By now, most Singaporeans would be familiar with the gruelling hours that Olympic gold medallist Joseph Schooling put in to attain victory ("Pain behind the glory"; Sunday).
His story is a reflection of author Malcolm Gladwell's 10,000-hour rule, as outlined in his book Outliers, which states that to achieve the level of mastery of a world-class expert in anything, other than innate talent, one has to put in 10,000 hours of practice.
Let us also consider the point Prime Minister Lee Hsien Loong raised in his National Day Rally speech that disruption is the defining challenge for Singapore's economy ("Disruption the 'defining challenge' for economy"; Monday).
Singapore can do more to ride the wave of technological change. Robotics, cloud computing, applications development, automation and data analytics are specialised skill sets that are best cultivated from a young age, so as to clock the 10,000 hours needed to achieve mastery.
With the Smart Nation initiative, we have started to introduce programming in selected secondary schools to expose youth to computing.
But this is barely enough to create the next Bill Gates or to leapfrog Singapore to the frontier of disruptive technology.
We need to create an ecosystem that is supportive of our youngsters, focusing on and developing their skills in their formative years.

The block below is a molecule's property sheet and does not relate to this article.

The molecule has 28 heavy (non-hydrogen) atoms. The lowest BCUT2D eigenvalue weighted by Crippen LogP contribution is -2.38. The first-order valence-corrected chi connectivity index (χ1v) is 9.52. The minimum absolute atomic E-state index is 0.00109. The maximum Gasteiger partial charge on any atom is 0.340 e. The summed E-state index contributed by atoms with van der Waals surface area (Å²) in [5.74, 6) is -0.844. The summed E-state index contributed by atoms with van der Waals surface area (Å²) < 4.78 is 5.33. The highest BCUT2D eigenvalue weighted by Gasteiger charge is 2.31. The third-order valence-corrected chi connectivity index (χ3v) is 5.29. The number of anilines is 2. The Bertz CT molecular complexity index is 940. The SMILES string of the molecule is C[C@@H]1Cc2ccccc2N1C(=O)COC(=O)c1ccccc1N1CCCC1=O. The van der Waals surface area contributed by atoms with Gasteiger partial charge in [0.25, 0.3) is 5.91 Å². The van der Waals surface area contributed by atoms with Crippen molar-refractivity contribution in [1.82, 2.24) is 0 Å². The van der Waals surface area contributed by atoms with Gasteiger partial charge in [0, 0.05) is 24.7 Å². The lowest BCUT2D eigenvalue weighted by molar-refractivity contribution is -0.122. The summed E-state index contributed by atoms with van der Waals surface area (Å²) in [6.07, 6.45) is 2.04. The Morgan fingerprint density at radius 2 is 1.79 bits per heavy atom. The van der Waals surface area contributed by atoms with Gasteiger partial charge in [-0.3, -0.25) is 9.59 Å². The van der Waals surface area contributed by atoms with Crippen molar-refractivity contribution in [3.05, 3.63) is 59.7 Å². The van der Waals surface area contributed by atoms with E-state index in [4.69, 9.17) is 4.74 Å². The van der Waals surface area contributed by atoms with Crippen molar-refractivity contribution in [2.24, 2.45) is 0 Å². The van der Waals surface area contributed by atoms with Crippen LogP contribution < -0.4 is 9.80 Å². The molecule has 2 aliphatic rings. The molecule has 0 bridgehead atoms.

Our current system is set up against time. By the time our young adults finish their degree and clock the 10,000 hours, they would probably be at an age where they would need to worry about the financial burden of a first child or a housing loan, and it would take tremendous courage to forsake a stable job and pursue a start-up.
Moving the clock forward, we may have a winning formula for creating future "unicorn" companies.
To support this, we need to loosen the rigidity of our education system to allow for specialised skill-based education.
We also need to generate a competitive environment by holding national or regional competitions - for example, robotics and cyber security (hacking) competitions - to suss out local and foreign talents.
Offering internships in multinational companies or statutory boards will provide real-life challenges and training.
If we can pull this off, we would have a pool of highly skilled, energetic youngsters with a long career runway.
We would then be in a good place to win an "Olympic gold medal" in the future economy.
Ng Tze Yik